fda cbd topical

We’ve written extensively on this blog about industrial hemp-derived CBD products, including CBD comestibles, CBD pet products, CBD in alcohol, and CBD topicals. Of all these categories of goods, the CBD industry seems to have reached a consensus that CBD topical products present the lowest level of risk for businesses, hence companies like CVS, Walgreens, and Sephora opting to offer the products for sale.

But a number of warning letters from the FDA, including one issued on October 10, 2019 to Rooted Apothecary LLC, make it very clear that sellers of CBD topical products do not have an unfettered pass from the FDA to sell these products.

As we’ve analyzed before, cosmetics are treated differently under federal law than food products. Cosmetics are “articles intended to be rubbed poured, sprinkled or sprayed on . . . or otherwise applied to the human body . . . for cleansing, beautifying, promoting attractiveness, or altering appearance,” except for soap which is classified separately. 21 USC 321(i). Cosmetics and ingredients in cosmetics are not subject to pre-market approval, unlike food and drugs. The FDA relies on consumer complaints to monitor the cosmetics industry. However, this does not mean that the FDA does not have regulatory authority over cosmetics and their ingredients. Some ingredients cannot be used in cosmetics (i.e. chloroform), and will lead a product to be deemed “adulterated.” The FDA has been clear that “certain cosmetic ingredients are prohibited or restricted by regulation, but currently that is not the case for any cannabis or cannabis-derived ingredients.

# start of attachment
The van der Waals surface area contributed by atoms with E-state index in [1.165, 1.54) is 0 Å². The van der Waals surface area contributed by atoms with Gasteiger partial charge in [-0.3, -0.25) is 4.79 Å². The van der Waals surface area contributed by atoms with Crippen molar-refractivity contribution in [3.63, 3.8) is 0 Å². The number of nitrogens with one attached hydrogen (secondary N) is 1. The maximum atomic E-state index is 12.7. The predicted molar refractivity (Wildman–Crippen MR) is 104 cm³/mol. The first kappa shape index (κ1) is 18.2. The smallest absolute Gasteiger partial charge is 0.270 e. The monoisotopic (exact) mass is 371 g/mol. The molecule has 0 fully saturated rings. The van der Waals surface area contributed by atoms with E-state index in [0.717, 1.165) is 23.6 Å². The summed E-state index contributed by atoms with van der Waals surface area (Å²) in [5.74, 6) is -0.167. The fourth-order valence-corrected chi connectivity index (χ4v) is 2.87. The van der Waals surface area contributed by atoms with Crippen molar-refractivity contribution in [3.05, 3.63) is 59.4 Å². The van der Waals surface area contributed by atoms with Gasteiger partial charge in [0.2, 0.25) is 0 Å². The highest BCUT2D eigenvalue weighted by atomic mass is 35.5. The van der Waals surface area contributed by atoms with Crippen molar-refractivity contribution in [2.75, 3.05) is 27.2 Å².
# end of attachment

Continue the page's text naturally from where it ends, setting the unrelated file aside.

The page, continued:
However, the FDA also makes clear that “[i]ngredients not specifically addressed by regulation must nonetheless comply with all applicable requirements, and no ingredient – including a cannabis or cannabis-derived ingredient – can be used in a cosmetic if it causes the product to be adulterated or misbranded in any way.” And to add another layer of complexity to the analysis, it is possible for topical products to be deemed both a cosmetic and a “drug” by the FDA, and we know that CBD and CBD products cannot be marketed as drugs without having undergone the FDA’s drug approval process.

This takes us back to the October 10th letter that the FDA issued to Rooted Apothecary. In that letter, the FDA laid out its determination that certain products sold by Rooted Apothecary, including a “Hemp Infused Body Butter,” are “unapproved new drugs sold in violation of sections 505(a) and 301(d) of the Federal Food, Drug, and Cosmetic Act (the FD&C Act), 21 U.S.C. 355(a) and 331(d).” The FDA also determined that these products were “misbranded drugs” under section 502(f)(1) of the FD&C Act, 21 U.S.C. 352(f)(1) and that introduction of these products into interstate commerce violates the FD&C Act.

The FDA reiterated its position that CBD products cannot be marketed for therapeutic or medical uses without having been reviewed for safety and effectiveness by the FDA – this requirement applies to all CBD products, including topical and cosmetic products. The FDA also seemed particularly concerned by the medical claims made by Rooted Apothecary because many of its products were being marketed for use in infants and children. Some of the problematic claims made by Rooted Apothecary for its “EARS – Essential Oil + CBD Infusion” topical roller product include the following: